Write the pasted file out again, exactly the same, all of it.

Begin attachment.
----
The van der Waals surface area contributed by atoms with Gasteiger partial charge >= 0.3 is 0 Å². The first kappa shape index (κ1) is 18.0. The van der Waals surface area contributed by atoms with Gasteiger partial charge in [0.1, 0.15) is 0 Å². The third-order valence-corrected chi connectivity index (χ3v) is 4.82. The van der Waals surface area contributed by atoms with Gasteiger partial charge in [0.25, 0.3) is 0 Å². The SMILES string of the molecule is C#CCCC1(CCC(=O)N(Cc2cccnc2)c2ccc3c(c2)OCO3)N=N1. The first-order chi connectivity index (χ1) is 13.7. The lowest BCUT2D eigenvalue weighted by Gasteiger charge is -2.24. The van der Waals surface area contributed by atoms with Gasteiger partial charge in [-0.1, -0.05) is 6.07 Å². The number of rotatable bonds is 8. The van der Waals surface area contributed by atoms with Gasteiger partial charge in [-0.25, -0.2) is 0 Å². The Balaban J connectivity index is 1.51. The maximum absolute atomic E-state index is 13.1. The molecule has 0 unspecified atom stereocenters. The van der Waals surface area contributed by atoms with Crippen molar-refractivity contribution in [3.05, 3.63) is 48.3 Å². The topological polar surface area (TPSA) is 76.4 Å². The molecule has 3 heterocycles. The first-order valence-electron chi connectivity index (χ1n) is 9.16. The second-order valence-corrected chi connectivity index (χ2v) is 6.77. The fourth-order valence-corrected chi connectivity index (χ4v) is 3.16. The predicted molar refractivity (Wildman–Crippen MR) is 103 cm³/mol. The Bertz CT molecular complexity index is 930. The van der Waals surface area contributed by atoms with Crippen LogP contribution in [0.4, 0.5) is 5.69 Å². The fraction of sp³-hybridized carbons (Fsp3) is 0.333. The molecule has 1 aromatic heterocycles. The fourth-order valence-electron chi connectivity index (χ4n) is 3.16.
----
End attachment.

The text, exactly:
The van der Waals surface area contributed by atoms with Gasteiger partial charge >= 0.3 is 0 Å². The first kappa shape index (κ1) is 18.0. The van der Waals surface area contributed by atoms with Gasteiger partial charge in [0.1, 0.15) is 0 Å². The third-order valence-corrected chi connectivity index (χ3v) is 4.82. The van der Waals surface area contributed by atoms with Gasteiger partial charge in [0.25, 0.3) is 0 Å². The SMILES string of the molecule is C#CCCC1(CCC(=O)N(Cc2cccnc2)c2ccc3c(c2)OCO3)N=N1. The first-order chi connectivity index (χ1) is 13.7. The lowest BCUT2D eigenvalue weighted by Gasteiger charge is -2.24. The van der Waals surface area contributed by atoms with Gasteiger partial charge in [-0.1, -0.05) is 6.07 Å². The number of rotatable bonds is 8. The van der Waals surface area contributed by atoms with Gasteiger partial charge in [-0.25, -0.2) is 0 Å². The Balaban J connectivity index is 1.51. The maximum absolute atomic E-state index is 13.1. The molecule has 0 unspecified atom stereocenters. The van der Waals surface area contributed by atoms with Crippen molar-refractivity contribution in [3.05, 3.63) is 48.3 Å². The topological polar surface area (TPSA) is 76.4 Å². The molecule has 3 heterocycles. The first-order valence-electron chi connectivity index (χ1n) is 9.16. The second-order valence-corrected chi connectivity index (χ2v) is 6.77. The fourth-order valence-corrected chi connectivity index (χ4v) is 3.16. The predicted molar refractivity (Wildman–Crippen MR) is 103 cm³/mol. The Bertz CT molecular complexity index is 930. The van der Waals surface area contributed by atoms with Crippen LogP contribution in [0.4, 0.5) is 5.69 Å². The fraction of sp³-hybridized carbons (Fsp3) is 0.333. The molecule has 1 aromatic heterocycles. The fourth-order valence-electron chi connectivity index (χ4n) is 3.16.